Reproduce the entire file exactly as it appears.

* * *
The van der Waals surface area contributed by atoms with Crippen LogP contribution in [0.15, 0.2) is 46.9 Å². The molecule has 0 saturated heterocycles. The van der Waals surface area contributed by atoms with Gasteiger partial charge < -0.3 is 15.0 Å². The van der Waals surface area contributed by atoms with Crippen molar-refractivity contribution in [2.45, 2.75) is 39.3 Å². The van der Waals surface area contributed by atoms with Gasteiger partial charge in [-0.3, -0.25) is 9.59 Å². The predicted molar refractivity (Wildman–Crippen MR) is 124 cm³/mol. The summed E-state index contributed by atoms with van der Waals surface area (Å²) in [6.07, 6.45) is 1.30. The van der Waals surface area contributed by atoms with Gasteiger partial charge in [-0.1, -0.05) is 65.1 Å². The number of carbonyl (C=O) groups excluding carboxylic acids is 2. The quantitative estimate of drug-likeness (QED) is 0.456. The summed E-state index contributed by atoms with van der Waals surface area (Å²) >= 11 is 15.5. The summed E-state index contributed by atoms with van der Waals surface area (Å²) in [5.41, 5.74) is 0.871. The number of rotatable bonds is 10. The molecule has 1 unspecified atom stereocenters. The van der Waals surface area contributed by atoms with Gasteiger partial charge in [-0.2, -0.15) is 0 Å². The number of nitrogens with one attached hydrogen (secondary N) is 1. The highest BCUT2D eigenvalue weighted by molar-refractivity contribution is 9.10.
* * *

The van der Waals surface area contributed by atoms with Crippen LogP contribution in [0.15, 0.2) is 46.9 Å². The molecule has 0 saturated heterocycles. The van der Waals surface area contributed by atoms with Gasteiger partial charge < -0.3 is 15.0 Å². The van der Waals surface area contributed by atoms with Crippen molar-refractivity contribution in [2.45, 2.75) is 39.3 Å². The van der Waals surface area contributed by atoms with Gasteiger partial charge in [-0.3, -0.25) is 9.59 Å². The predicted molar refractivity (Wildman–Crippen MR) is 124 cm³/mol. The summed E-state index contributed by atoms with van der Waals surface area (Å²) in [6.07, 6.45) is 1.30. The van der Waals surface area contributed by atoms with Gasteiger partial charge in [-0.1, -0.05) is 65.1 Å². The number of carbonyl (C=O) groups excluding carboxylic acids is 2. The quantitative estimate of drug-likeness (QED) is 0.456. The summed E-state index contributed by atoms with van der Waals surface area (Å²) >= 11 is 15.5. The summed E-state index contributed by atoms with van der Waals surface area (Å²) in [5.41, 5.74) is 0.871. The number of rotatable bonds is 10. The molecule has 1 unspecified atom stereocenters. The van der Waals surface area contributed by atoms with Gasteiger partial charge in [-0.2, -0.15) is 0 Å². The number of nitrogens with one attached hydrogen (secondary N) is 1. The highest BCUT2D eigenvalue weighted by molar-refractivity contribution is 9.10.